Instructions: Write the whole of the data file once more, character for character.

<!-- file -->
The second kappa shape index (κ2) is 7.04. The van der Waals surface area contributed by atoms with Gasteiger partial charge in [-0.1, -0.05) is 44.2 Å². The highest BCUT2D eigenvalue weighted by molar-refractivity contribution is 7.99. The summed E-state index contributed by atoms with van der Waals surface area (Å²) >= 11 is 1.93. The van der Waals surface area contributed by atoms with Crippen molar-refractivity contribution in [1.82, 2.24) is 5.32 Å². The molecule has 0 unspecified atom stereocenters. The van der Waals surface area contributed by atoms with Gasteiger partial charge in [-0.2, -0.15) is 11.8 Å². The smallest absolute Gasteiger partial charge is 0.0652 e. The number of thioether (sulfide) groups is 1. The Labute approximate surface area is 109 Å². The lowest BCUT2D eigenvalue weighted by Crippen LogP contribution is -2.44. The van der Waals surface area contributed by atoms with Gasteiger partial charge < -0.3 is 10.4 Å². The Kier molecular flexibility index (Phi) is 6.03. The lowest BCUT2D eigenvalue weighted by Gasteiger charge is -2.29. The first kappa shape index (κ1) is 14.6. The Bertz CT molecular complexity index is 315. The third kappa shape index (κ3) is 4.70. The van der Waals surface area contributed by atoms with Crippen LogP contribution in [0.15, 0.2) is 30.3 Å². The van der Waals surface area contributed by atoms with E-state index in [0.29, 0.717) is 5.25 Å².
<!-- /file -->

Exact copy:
The second kappa shape index (κ2) is 7.04. The van der Waals surface area contributed by atoms with Gasteiger partial charge in [-0.1, -0.05) is 44.2 Å². The highest BCUT2D eigenvalue weighted by molar-refractivity contribution is 7.99. The summed E-state index contributed by atoms with van der Waals surface area (Å²) >= 11 is 1.93. The van der Waals surface area contributed by atoms with Crippen molar-refractivity contribution in [1.82, 2.24) is 5.32 Å². The molecule has 0 unspecified atom stereocenters. The van der Waals surface area contributed by atoms with Gasteiger partial charge in [-0.2, -0.15) is 11.8 Å². The smallest absolute Gasteiger partial charge is 0.0652 e. The number of thioether (sulfide) groups is 1. The Labute approximate surface area is 109 Å². The lowest BCUT2D eigenvalue weighted by Crippen LogP contribution is -2.44. The van der Waals surface area contributed by atoms with Gasteiger partial charge < -0.3 is 10.4 Å². The Kier molecular flexibility index (Phi) is 6.03. The lowest BCUT2D eigenvalue weighted by Gasteiger charge is -2.29. The first kappa shape index (κ1) is 14.6. The Bertz CT molecular complexity index is 315. The third kappa shape index (κ3) is 4.70. The van der Waals surface area contributed by atoms with Crippen LogP contribution in [0.15, 0.2) is 30.3 Å². The van der Waals surface area contributed by atoms with E-state index in [0.29, 0.717) is 5.25 Å².